By Chris Winans
Chris Winans is an organizational geek and guru (a geeku?). His suggestions on how to get more done with Google Docs and Google Drive are in this 3-part series:
Questions? Just let Chris know via Comments and we’ll get our resident geeku to help you get organized using Google products.
Let’s talk about file management. Clearly there are huge benefits to having your files Cloud-based. Because you can access them anywhere that you have an Internet connection, and if your personal computer decides to spontaneously combust, there’s no worry about recovering your files.
True story: Just last week one of my colleagues’ laptops overheated to the point the plastic melted. No company files were lost because they were stored in Google Drive.
So what’s so great about Google Drive?
Besides real-time updates, sharing, collaboration that I shared in my earlier post. Additionally, you might be able to finally get rid of that ugly server in the basement? (And the salary you pay the IT guy to manage the server.) You can also:
- Build the same type of folder structure as you would with your old network
- Access it on any computer, tablet, or smart phone, wherever you have an Internet connection (Yes! Google Drive has an App for your smart phone!)
Some pitfalls to watch out for, and how to avoid them
If you set up the folder structure and sharing permissions incorrectly in Google Drive, you can get into trouble. Let’s say you’ve been working late on some very important files; you save them in the appropriate folder, and need to access them during a meeting in the morning. But, your well-meaning colleague decides to move the folder into a “better” location. The next morning you open up your trusty Google Drive only to find that the folder AND the file are not where you left them. OOPS. Meeting ruined. Boss angry. Not good. Don’t worry, those files are not gone forever, but you’ll have to do some detective work to find out where the heck they have been moved to. Something you can’t do in a hurry, especially if you have a complex folder structure.
Best practices for file management
Designate one person, or a SMALL group of people as administrators of your company’s folder structure. Train them in best practices for file management, so they understand how to manage sharing permissions.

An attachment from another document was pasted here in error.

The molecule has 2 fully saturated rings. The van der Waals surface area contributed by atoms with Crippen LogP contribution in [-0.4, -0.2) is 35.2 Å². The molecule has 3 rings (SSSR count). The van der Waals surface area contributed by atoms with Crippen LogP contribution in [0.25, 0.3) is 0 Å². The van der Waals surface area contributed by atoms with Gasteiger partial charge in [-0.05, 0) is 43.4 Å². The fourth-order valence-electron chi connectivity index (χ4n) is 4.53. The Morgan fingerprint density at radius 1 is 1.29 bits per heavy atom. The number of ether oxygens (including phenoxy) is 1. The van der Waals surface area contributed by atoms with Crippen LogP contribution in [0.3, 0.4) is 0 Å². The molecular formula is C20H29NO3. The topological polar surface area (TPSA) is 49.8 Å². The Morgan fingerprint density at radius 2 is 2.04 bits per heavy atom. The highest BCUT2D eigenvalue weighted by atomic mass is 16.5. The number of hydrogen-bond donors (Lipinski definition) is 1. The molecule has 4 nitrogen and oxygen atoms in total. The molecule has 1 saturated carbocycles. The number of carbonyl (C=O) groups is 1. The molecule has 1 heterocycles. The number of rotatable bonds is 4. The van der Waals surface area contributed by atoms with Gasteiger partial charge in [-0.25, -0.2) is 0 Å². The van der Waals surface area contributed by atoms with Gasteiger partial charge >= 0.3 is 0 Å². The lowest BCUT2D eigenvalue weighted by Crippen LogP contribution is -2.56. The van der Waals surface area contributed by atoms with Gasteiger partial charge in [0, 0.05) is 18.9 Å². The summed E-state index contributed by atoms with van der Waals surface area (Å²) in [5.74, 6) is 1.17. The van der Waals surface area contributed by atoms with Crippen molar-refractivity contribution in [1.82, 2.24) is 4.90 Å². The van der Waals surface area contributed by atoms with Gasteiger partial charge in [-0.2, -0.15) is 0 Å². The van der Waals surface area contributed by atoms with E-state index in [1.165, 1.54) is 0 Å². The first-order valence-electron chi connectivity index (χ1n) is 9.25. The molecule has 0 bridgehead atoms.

Then have the administrator create a root folder where all the other files will be saved. In the root folder, give only a small group of company officers or personnel edit access. Within this folder, have the various other folders that you decide to create for the company (Sales, Marketing, Operations, Accounts, and so forth).
Set permissions for each of the sub-folders accordingly. For example, the Sales team would have “Edit Access” for the sales folder, but “View Only” access for the operations folder, etc. (If you decide to set up a folder for Accounting or Human Resources with files that you don’t want everyone to see, just don’t share folders outside of their respective departments.)
Note that any new sub-folder or document you create within an existing folder will inherit the sharing permissions from the folder above it, so you’ll need to set sharing permissions for each folder individually. The image on the right shows an example of a sub-folder structure within the folder “Meeting Agendas” above.
What about file backups?
By moving your files to a Cloud-based system, you’ve already created a backup system, essentially. You’re trusting that Goolge will protect your files, and I’m willing to bet they’re safer there than doing your own backups. But, as a best practice, you should also develop a system for multiple backups for worst case scenarios. A few weeks after I moved a bunch of files to Google Drive and gave a presentation about how great it was, I got an error message when trying to access my files.
Huh? What’s this? I thought Cloud-based file management was fail safe! I definitely had an oh $#!T feeling that made me realize the importance of a secondary backup, even for reliable Cloud-based systems. Luckily, all I had to do was log-out and log back in, but it makes you stop and think for a minute.
Human error also comes into play with file security (you know what I’m talking about if you’ve ever deleted an important file by accident). And if you think you might be able to call Google begging for a copy of “yesterday’s backup,” I wouldn’t count on it … have a look at Google’s file deletion and recovery policy. The bottom line is: use and enjoy the simplicity of Google Drive, but also have your own backup system in case something crazy happens.
To keep your files safe, I recommend setting up an external hard-drive backup at least once every 24 hours. The files kept in your Google Drive can also be set up to live in a special folder within your computer (see screenshot above). This is a nice feature if you want to work offline–as it enables you to backup your Google Drive files from your personal computer.
The more I use Google Drive the more I like it, and I would definitely recommend it for small-to-medium-sized businesses looking for a way to improve their file management system.
Thanks for reading! If you’re using Google Drive and have additional ideas to share about best practices, I welcome your comments!